On All Souls’ Day, Francis reminds his sheeple that nothing can separate us from Christ’s Love — Yeah well, not quite: It is true that St. Paul asks rhetorically, “Shall tribulation? or distress? or famine? or nakedness? or danger? or persecution? or the sword?” (Rom 8:35). But notice what St. Paul does not say, namely, “Shall adultery? Shall fornication? Shall calumny? Shall blasphemy? Shall murder? Shall drunkenness? Shall theft?” — Because those things do indeed separate us from the love of Christ, as they destroy sanctifying grace: “Know you not that the unjust shall not possess the kingdom of God? Do not err: neither fornicators, nor idolaters, nor adulterers, nor the effeminate, nor liers with mankind, nor thieves, nor covetous, nor drunkards, nor railers, nor extortioners, shall possess the kingdom of God” (1 Cor 6:9-10)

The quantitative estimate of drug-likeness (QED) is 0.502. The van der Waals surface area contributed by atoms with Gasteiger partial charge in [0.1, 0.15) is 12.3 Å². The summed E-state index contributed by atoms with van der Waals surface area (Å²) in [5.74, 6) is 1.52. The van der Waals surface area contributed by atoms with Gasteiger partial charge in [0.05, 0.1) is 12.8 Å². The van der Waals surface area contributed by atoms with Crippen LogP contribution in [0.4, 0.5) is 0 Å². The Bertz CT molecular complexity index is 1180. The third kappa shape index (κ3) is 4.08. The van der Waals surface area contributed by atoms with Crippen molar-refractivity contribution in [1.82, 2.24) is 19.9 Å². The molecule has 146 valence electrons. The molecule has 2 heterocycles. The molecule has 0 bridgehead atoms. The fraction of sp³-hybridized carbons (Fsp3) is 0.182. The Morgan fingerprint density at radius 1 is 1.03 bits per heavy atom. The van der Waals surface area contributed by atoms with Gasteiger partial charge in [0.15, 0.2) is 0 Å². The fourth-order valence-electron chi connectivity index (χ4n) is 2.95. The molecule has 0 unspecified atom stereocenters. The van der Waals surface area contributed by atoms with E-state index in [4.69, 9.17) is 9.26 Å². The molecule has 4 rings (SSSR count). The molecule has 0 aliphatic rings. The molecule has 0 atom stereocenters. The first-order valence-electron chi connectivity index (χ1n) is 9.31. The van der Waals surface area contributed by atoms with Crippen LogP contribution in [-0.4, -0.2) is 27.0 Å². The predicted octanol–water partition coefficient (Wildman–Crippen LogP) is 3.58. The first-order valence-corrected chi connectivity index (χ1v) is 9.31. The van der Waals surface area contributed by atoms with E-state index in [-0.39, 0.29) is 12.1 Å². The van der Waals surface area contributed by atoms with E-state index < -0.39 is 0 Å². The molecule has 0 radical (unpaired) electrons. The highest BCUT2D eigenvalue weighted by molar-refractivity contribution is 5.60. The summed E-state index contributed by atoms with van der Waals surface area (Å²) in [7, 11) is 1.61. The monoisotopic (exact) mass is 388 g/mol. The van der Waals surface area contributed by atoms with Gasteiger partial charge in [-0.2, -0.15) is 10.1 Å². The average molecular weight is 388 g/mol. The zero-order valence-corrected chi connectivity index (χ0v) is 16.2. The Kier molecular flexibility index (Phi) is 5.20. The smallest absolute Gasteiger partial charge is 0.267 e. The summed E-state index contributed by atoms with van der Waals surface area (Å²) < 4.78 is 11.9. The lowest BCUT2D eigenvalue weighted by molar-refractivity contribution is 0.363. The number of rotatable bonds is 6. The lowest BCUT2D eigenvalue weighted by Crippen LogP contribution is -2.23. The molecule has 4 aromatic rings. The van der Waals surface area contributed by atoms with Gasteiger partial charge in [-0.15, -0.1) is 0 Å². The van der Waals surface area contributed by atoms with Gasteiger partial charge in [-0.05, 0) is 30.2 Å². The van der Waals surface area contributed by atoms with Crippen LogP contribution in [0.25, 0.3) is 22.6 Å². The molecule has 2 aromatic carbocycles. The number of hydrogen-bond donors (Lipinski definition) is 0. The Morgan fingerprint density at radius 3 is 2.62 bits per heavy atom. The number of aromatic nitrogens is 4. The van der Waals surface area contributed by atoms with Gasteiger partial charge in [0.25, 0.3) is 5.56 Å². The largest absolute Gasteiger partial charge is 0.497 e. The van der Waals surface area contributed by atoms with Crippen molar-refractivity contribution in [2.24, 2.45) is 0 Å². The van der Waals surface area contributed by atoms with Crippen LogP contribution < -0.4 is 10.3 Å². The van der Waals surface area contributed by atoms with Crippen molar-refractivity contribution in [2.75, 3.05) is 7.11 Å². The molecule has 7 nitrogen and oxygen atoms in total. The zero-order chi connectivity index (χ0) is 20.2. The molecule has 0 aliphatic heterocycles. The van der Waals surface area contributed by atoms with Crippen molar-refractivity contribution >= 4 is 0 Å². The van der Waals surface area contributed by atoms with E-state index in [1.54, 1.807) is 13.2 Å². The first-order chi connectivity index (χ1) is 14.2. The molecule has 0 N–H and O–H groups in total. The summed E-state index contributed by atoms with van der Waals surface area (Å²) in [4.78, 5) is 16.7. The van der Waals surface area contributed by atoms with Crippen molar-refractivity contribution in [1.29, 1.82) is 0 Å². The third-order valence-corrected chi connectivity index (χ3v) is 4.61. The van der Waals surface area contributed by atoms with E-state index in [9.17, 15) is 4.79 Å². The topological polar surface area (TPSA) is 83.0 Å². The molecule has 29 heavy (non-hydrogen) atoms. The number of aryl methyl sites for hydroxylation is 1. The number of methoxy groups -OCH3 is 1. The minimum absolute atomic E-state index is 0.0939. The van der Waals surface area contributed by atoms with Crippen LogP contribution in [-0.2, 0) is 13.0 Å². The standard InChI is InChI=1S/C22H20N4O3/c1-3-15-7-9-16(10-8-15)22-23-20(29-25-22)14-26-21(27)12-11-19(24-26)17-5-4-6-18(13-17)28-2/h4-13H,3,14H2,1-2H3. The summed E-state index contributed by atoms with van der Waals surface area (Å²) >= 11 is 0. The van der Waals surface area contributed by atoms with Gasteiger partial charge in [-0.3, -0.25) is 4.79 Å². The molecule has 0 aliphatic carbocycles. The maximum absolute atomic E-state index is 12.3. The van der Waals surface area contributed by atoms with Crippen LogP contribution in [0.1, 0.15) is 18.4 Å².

@AlbinusFalco But we’re not talking about merely *apparent* contradictions with Francis. Like I said, either the death penalty is morally wrong or it’s not. You can’t accept both, and Francis has explicitly noted the contradiction to prior teaching.
@AlbinusFalco No, absurdities cannot be accepted for any reason, nor can any legitimate authority require us to (least of all God, who is perfectly wise and reasonable). You’re equivocating on the term “absurdity.”
@AlbinusFalco Well of course you can always simply pretend that all is well, but the human mind cannot be obliged to accept absurdities. You either believe the death penalty is or isn’t per se contrary to the Gospel. Both can’t be, Francis or no Francis.
@AlbinusFalco It has not been divinely revealed that Francis is Pope, so it cannot be accepted on Faith. Either way, though, accepting Francis as Pope has consequences, and the consequences lead to contradiction.